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Friday, 11 April 2014

NASDAQ Heading For Worst Market Ever

Stocks derailed by high-flyers; worst day since 2011 for Nasdaq








U.S. stocks were slammed on Thursday, with high-flying technology and biotech shares leading the declines that had the Nasdaq Composite posting its worst session in more than two years.
"The market is coming to its senses in some of the high-flying tech names; it looked like there were some pretty hefty amounts being paid for the prospect of eventual earnings. Any of us in the market more than 15 years feels the hot breath on the backs of our necks when we see such high prices being paid for tech stocks," said Jerry Webman, chief economist at Oppenheimer Funds.
"One of the interesting ironies is when you see a shift towards stocks with pretty low prices and away from momentum that tends to happen when the underlying economy is still growing," Webman added.
The Nasdaq Composite declined as much as 141 points, and ended down 129.79 points, or 3.1 percent, at 4,054.11, its hardest hit since November of 2011.
Momentum, mass, velocity diagram

Momentum stocks including Tesla Motors FacebookGooglePriceline Group and Amazon.com declined, along with biotechnology companies, withPacific Biosciences of CaliforniaZogenix and ChemoCentryx among those hit.

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Do these markets smell like a sultry spring of 2000 or the crisp autumn air of 2008? Maybe we should go back to 1987? There is something in the air.

On the one hand, you have Faber calling  "all-in" for a crash, while on the other; Miller says there is not much out there to bring prices down. Hmm. Markets are  based on emotions not always rational. Market momentum is emotional energy conceptually pushing the mass of stocks to new levels.  Who knows when that emotional energy will suddenly turn south?  There is no realistic device to gauge that turn, so we are left with observing conditions that could  possibly change the "emotional or conceptual energy" dramatically.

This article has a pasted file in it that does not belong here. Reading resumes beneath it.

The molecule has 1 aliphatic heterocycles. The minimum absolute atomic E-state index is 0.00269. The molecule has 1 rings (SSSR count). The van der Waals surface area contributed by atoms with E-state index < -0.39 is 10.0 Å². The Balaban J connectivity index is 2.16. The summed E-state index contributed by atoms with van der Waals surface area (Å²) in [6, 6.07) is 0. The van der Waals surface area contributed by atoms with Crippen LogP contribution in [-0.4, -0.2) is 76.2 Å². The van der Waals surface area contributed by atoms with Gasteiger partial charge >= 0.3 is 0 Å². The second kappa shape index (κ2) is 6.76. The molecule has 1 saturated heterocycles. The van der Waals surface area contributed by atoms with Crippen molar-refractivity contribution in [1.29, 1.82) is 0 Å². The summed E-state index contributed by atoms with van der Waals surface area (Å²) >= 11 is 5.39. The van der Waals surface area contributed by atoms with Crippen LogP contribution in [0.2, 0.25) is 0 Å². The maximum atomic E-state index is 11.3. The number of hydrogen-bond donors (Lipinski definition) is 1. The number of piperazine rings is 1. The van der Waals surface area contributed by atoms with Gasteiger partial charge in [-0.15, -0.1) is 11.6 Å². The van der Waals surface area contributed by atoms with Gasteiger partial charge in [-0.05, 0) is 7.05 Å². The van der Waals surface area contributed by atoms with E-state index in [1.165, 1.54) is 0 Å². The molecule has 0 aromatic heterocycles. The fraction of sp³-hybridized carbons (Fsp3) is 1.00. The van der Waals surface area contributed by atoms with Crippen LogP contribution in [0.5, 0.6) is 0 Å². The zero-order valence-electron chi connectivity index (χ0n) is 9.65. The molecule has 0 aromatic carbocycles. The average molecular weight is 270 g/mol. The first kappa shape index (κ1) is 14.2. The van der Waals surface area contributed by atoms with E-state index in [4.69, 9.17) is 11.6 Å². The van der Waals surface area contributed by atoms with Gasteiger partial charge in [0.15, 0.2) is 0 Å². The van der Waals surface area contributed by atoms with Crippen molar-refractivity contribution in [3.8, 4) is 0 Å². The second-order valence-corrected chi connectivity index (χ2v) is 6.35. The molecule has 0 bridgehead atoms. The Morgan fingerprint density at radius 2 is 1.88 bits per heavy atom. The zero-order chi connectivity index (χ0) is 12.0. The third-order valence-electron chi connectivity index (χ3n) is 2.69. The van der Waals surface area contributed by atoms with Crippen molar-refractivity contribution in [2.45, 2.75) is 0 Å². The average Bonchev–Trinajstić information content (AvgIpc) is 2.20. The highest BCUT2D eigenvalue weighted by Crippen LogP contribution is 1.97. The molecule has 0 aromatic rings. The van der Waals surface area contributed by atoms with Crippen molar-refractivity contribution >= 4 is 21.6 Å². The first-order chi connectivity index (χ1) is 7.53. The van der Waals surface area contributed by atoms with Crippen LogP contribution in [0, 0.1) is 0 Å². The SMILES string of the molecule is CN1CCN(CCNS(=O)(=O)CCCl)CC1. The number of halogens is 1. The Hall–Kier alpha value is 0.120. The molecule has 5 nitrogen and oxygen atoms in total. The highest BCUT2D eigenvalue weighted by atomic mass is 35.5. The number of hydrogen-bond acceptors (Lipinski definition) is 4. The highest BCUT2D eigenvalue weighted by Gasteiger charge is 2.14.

Let's start with the FBI's crackdown on the "Flashers" who have come to represent about 50% of volumes on both New York and London exchanges. All the new scrutiny could put a damper on their activities. That, in short, translates into a lowering of energy levels. Strike one.

Now let's not just talk about emotional energy, but what about "real energy" ? Here we should keep in mind that we hit peak oil back in about 2005, and sooner or later we are going to see rapid declines in global production. That means less real energy in the economy that lowers activity, GDP, earnings and thus valuations. We are probably past peak global oil production. Strike two.

Then there's that pesky concept of mean reversion sitting on the bench. When it comes to the plate then present value mathematics could clobber values by 50% or more as interest rates rise. The smart money has been shifting out of stocks for months now. That smells. Strike three.

International events do not portray a sense that the global economy is recovering, at all. The Ukraine, Cyprus, Greece, Spain and many other are still out there with the possibility of imploding without notice. Yet, those are small big concerns as the really big problems are China and Japan that are wobbling due to high leverage, falling business activity, shaky real estate and shrinking trade balances. Now we are not talking about hiccups like say Portugal, Ireland or Italy - no rather, they are the second and third largest global economies. Yikes, that's Strike four!

And why could they becoming unglued - well, go back to oil and real energy noted above, then we can start to see scarcities, including raw materials restricting the growth of these nations  - that should also flow into emerging markets. Combine this with a highly inter-connected global banking system that has more aggregate credit leverage than in 2008 - oh my, only two words to come to mind ...Strike Five!  

From the outfield, this brief suggests that the mathematics, energy, activity risks, emerging physical scarcities and credit leverage are all running in the wrong direction, along with the so-called smart money. There are way too many strikes, so Faber's call looks sound. Just one problem; however, ...

... he appears to be overly optimistic!

Investors' Insights 
April 11, 2014 
7:00 am, EST



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